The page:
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When integrating with Destinations, there are generally two main approaches made available by API providers: single or batched. With the "single" approach, one API request usually affects a single profile in the destination. The "batched" approach, which you can read more about here, allows you to affect multiple profiles in a single API request. This is usually preferred due to rate limits put in place and because they are often faster in aggregate than their single counterparts when dealing with a large number of profiles.
However, within the world of batched APIs you may find a few different approaches. In most cases, issuing an API request to import a batch of profiles to a destination resolves right away and immediately gives a response with information about whether the action was successful or not, as well as which profiles had errors.
On the other side, some APIs enqueue the action to be processed later and instead require you to check back on its status to know if it was successful. This is because these APIs are designed to support high volume data transfers, which can take longer to process. The asynchronous approach adds resiliency, minimizing the issues that could occur with leaving a request open for a long time while processing the data.
Eloqua's Bulk API is an example of a destination that operates in this "asynchronous" fashion. Importing data to Eloqua involves a few steps:
- Create an import. This involves specifying which fields you want to import, and gives you a URI that you can use to upload the data.
- Upload the data. Using the URI retrieved in the previous step, the data you want to import is uploaded to a "staging area".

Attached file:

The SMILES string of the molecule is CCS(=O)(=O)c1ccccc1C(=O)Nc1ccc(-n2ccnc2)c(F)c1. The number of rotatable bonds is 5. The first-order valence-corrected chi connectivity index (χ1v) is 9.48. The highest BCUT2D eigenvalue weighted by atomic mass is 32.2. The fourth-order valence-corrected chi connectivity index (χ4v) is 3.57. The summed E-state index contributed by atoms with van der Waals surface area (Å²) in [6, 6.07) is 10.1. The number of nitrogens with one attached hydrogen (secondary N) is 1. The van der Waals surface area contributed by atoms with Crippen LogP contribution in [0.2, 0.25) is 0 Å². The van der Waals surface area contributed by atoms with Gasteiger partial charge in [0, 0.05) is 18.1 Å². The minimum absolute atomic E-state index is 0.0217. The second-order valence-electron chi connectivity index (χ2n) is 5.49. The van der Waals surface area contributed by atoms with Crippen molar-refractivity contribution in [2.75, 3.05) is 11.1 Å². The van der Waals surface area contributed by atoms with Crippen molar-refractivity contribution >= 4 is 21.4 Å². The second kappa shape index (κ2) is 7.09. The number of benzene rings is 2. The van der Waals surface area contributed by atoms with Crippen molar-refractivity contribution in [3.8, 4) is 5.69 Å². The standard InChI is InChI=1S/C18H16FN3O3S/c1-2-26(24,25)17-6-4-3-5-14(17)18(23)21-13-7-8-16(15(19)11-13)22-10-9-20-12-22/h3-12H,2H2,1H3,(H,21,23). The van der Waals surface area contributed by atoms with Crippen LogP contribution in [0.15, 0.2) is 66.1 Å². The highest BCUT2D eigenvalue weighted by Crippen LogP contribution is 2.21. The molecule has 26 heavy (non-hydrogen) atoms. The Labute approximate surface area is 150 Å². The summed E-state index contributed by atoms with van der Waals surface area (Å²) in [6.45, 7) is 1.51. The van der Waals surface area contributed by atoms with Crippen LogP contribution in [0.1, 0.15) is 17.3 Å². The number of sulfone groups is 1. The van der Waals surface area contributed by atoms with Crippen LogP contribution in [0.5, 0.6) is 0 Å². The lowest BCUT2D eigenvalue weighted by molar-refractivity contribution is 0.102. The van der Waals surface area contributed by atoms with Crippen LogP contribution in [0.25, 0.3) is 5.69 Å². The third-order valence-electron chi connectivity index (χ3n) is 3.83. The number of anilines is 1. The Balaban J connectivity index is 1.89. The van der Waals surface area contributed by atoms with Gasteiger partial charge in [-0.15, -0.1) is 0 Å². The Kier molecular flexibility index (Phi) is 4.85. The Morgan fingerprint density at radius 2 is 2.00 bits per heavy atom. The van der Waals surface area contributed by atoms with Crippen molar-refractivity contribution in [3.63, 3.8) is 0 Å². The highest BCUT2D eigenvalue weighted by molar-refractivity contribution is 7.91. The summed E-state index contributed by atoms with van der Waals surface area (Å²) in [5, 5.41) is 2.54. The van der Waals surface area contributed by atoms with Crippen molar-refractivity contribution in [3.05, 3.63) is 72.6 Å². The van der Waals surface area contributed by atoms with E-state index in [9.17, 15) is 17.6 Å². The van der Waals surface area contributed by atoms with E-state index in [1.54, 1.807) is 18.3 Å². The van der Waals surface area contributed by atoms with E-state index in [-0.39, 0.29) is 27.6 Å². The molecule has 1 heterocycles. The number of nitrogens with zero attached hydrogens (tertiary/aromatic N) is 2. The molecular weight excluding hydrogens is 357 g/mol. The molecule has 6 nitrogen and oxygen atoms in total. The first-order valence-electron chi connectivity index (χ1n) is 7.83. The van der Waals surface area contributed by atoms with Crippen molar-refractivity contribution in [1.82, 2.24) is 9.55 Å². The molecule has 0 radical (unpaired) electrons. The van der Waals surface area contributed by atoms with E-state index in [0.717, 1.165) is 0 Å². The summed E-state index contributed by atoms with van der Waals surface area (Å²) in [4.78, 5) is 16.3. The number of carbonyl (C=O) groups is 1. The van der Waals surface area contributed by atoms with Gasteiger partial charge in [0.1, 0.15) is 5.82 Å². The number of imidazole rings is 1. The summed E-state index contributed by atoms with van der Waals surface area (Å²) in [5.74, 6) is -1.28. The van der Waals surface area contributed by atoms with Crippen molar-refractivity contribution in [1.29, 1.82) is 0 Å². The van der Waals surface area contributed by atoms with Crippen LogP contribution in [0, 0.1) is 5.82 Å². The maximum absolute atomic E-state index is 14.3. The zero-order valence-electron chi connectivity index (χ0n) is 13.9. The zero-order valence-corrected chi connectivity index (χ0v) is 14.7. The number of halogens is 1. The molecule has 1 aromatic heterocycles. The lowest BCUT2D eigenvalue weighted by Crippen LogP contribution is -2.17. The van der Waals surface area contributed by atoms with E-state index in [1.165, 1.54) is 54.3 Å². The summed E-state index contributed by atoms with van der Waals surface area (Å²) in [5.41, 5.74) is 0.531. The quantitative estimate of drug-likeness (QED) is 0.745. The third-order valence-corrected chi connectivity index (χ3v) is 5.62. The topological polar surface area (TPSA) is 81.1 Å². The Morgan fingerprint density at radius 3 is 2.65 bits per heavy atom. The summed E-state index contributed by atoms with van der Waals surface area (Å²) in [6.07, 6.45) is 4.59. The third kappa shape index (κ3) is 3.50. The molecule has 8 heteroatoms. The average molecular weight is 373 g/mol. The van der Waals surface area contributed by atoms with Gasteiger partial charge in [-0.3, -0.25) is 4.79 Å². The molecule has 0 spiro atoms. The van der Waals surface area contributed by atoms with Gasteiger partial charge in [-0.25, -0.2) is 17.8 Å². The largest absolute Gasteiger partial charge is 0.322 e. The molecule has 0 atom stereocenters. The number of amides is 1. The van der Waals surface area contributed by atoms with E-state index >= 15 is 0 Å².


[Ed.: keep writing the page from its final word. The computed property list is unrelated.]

- Initiate the import. This request actually triggers the import to be executed. Instead of directly receiving a response with the results of the import, you're given a URI that can be used to check on the status import later on.
can also work like this, though it's a bit more streamlined and only requires a single
request to set up the import. The result of this request, much like Eloqua, includes
job_id that you can use to check on the status of the import.
Something to note about these imports is that they usually have a limit on the size of the request that can be issued. For example, Eloqua has a hard limit of 32MB per request, though it allows you to issue multiple upload requests up to a recommended 250MB in total. SendGrid is a bit more limiting, only allowing 6MB of data to be sent per job. However, SendGrid also supports uploading the data by using CSV, which gives you a more generous 5GB limit.
Some of these APIs allow you to give them a
callbackUrl that will be called once an import is complete. This may be a good option if you're able to expose an endpoint that the remote system can call, but this isn't always possible or convenient depending on your setup.
The more common approach is to receive an ID that can be used to check on how the import is doing via some status endpoint. This requires you to implement a recurring polling solution to keep checking until it's done.
These endpoints usually return a
status that indicates where in the process a given import is at. For example, Eloqua's imports can be
An interesting consequence of having this two-step process is that now errors need to be handled at different stages. In the initial upload of the data, some APIs can return validation errors for some profiles. Then, when the import is actually completed, some profiles may have failed, which also needs to be handled. The action of checking on the import could also potentially fail, which also needs to be considered.
As a tool to keep your data synchronized between systems, Grouparoo has support for all types of destinations, including asynchronous destinations, built-in. Take a look at our available integrations, or make your own plugin to leverage the platform. Best of all, we're open source!
Tagged in Engineering
See all of Pedro S Lopez's posts.
Pedro is a full-stack Software Engineer working on Grouparoo, an open source data framework that easily connects your data to business tools. He's a tinkerer that enjoys reverse engineering, automation and technology in general. When he's not programming, Pedro spends his time playing and listening to music.
Learn more about Pedro @ https://pedroslopez.me/
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